clock menu more-arrow no yes

Filed under:

Super Bowl XLIII: A Steelers six pack

Chills, thrills and excitement as the Pittsburgh Steelers rally to defeat the Arizona Cardinals, 27-23.

By Jim Buzinski
Outsports.com


With their scintillating 27-23 comeback win over the Arizona Cardinals in Super Bowl XLIII, the Pittsburgh Steelers became the most successful franchise in the Super Bowl era. Their sixth win puts them ahead of Dallas and San Francisco.

The Steelers won one of the most exciting Super Bowls with a pulsating fourth quarter that saw 23 points scored. After the Cardinals went ahead, 23-20, with 2:47 left, the Steelers put together a drive for the ages that saw them go ahead for good with 35 seconds left on a stunning six-yard touchdown pass from Ben Roethlisberger to MVP Santonio Holmes.

I like Roethlisberger because he comes across as a regular guy and a bit of a goofball (have you seen him plastered?). He also gives honest answers to questions. When asked on ESPN what he thought of the pass he threw for the game-winner, which was tossed in the area of three Cardina"l defenders:

"I thought it was picked. Honest to goodness, I thought I just blew it."

The Steelers have won a record six Vince Lombardi trophies.
The Naked and the Holmes: Traffic on Outsports was high right after the game when people searched "Santonio Holmes" and "shower." They wound up finding our item from a year ago that showed Holmes standing naked in the shower. Holmes could run around naked in the streets of Pittsburgh today and no one would mind.

Astonishing: The last play of the first half provided one of the best moments ever. Arizona was trailing 10-7 and had first-and-1 at the Steelers 1 with 18 seconds left. Kurt Warner threw a quick slant pass to Anquan Boldin, but Steelers linebacker James Harrison stepped in front. Then the fun began. With a bevy of blockers and with Arizona's players chasing him, Harrison weaved down the right sideline and wound up scoring with two Cardinals trying to haul him down.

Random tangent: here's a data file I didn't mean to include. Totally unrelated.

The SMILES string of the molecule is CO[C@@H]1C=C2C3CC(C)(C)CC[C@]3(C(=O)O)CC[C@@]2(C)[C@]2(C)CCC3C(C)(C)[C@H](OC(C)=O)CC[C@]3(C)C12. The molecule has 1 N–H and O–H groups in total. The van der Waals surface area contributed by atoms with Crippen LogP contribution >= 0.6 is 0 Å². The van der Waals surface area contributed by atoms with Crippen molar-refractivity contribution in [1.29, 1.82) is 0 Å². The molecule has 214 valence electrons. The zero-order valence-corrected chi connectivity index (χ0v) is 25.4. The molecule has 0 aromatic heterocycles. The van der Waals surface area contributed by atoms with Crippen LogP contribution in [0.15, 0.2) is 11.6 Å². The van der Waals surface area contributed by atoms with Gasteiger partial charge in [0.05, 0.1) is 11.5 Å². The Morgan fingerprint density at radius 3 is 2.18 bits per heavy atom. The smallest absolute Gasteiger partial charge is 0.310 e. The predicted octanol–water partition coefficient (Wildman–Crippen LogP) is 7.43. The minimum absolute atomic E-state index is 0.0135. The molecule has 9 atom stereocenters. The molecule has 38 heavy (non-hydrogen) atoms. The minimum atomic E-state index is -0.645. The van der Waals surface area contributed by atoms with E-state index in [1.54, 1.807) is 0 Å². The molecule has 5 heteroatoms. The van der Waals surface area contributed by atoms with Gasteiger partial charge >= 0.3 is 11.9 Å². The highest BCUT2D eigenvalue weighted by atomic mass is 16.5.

I was stunned that no one from the Cardinals was able to bring down Harrison or knock him out of bounds. A replay did show Pittsburgh's DeShea Townsend grabbing and holding Warner as the QB tried to make a tackle, but no flag was thrown. Nonetheless, it was not the best example of pursuit I have seen and Boldin was nowhere near the play at the end. Harrison is not some super-fast defensive back; he's a 242-pound linebacker (albeit with some speed) and someone should have taken him down. Harrison scored with :00 on the clock. Had he been tackled, the half would not have ended, since the Cardinals were guilty of a personal foul on the play. Nonetheless, a tackle would have at most given the Steelers seven points instead of three.

Slow starters: The Cardinals scored 16 of their 23 points in the final quarter, which made me wonder what took them so long? Their game plan was way too conservative; in the first three quarters, Warner attempted one pass longer than 10 yards. It was only when they opened it up in the fourth quarter that we saw the same Cardinals that won three previous playoff games.

Larry Fitzgerald, who was unstoppable in these playoffs, had his first pass thrown to him with 1:53 left in the first half, got his first catch with 59 seconds in the half and did not have any passes thrown to him in the third period. At the end of the first half, my friend JP was screaming for the Cardinals to throw a fade to Fitzgerald, but his call went unheeded and disaster struck when Warner was intercepted. Credit the Steelers for a good defensive scheme, but the Cardinals should have thrown it more to Fitzgerald, who is capable of beating double coverage and it unstoppable on the fade.

In the fourth quarter, Fitzgerald had five catches and two touchdowns (one on a fade) in the span of five minutes. For the first three quarters, the Cardinals out-thought themselves and let the defense dictate what they did. It was only when the fell behind by 13 and got desperate that the Cardinals clicked. If they played with that urgency earlier, I think they would have won.